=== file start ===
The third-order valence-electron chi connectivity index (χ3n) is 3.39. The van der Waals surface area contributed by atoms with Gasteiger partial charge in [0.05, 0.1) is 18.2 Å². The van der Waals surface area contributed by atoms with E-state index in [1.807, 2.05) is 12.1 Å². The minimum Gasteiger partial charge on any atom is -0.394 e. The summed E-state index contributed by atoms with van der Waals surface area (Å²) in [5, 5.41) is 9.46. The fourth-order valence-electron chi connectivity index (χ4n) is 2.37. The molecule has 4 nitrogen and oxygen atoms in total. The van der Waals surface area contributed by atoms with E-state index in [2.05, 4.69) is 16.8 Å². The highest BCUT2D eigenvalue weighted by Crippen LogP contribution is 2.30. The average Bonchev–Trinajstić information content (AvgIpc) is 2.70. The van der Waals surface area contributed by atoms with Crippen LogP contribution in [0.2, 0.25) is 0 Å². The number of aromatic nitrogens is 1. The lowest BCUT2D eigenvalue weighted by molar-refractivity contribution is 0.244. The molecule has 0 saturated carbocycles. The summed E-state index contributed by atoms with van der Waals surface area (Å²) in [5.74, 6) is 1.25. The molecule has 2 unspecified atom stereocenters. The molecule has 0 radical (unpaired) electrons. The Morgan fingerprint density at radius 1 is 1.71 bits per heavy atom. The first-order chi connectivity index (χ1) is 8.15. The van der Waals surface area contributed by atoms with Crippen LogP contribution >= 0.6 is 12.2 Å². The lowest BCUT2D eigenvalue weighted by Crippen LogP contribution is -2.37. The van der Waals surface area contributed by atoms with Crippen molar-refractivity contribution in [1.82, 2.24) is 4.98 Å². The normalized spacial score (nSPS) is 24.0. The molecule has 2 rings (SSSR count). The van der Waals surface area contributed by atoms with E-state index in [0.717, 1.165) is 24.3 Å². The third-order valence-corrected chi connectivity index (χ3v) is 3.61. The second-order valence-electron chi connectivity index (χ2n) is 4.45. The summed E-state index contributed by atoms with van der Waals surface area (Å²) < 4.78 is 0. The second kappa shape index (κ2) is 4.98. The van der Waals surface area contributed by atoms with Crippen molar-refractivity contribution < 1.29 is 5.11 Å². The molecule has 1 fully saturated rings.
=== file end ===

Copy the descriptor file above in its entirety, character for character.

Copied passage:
The third-order valence-electron chi connectivity index (χ3n) is 3.39. The van der Waals surface area contributed by atoms with Gasteiger partial charge in [0.05, 0.1) is 18.2 Å². The van der Waals surface area contributed by atoms with E-state index in [1.807, 2.05) is 12.1 Å². The minimum Gasteiger partial charge on any atom is -0.394 e. The summed E-state index contributed by atoms with van der Waals surface area (Å²) in [5, 5.41) is 9.46. The fourth-order valence-electron chi connectivity index (χ4n) is 2.37. The molecule has 4 nitrogen and oxygen atoms in total. The van der Waals surface area contributed by atoms with E-state index in [2.05, 4.69) is 16.8 Å². The highest BCUT2D eigenvalue weighted by Crippen LogP contribution is 2.30. The average Bonchev–Trinajstić information content (AvgIpc) is 2.70. The van der Waals surface area contributed by atoms with Crippen LogP contribution in [0.2, 0.25) is 0 Å². The number of aromatic nitrogens is 1. The lowest BCUT2D eigenvalue weighted by molar-refractivity contribution is 0.244. The molecule has 0 saturated carbocycles. The summed E-state index contributed by atoms with van der Waals surface area (Å²) in [5.74, 6) is 1.25. The molecule has 2 unspecified atom stereocenters. The molecule has 0 radical (unpaired) electrons. The Morgan fingerprint density at radius 1 is 1.71 bits per heavy atom. The first-order chi connectivity index (χ1) is 8.15. The van der Waals surface area contributed by atoms with Crippen LogP contribution >= 0.6 is 12.2 Å². The lowest BCUT2D eigenvalue weighted by Crippen LogP contribution is -2.37. The van der Waals surface area contributed by atoms with Crippen molar-refractivity contribution in [1.82, 2.24) is 4.98 Å². The normalized spacial score (nSPS) is 24.0. The molecule has 2 rings (SSSR count). The van der Waals surface area contributed by atoms with E-state index in [0.717, 1.165) is 24.3 Å². The third-order valence-corrected chi connectivity index (χ3v) is 3.61. The second-order valence-electron chi connectivity index (χ2n) is 4.45. The summed E-state index contributed by atoms with van der Waals surface area (Å²) < 4.78 is 0. The second kappa shape index (κ2) is 4.98. The van der Waals surface area contributed by atoms with Crippen molar-refractivity contribution < 1.29 is 5.11 Å². The molecule has 1 fully saturated rings.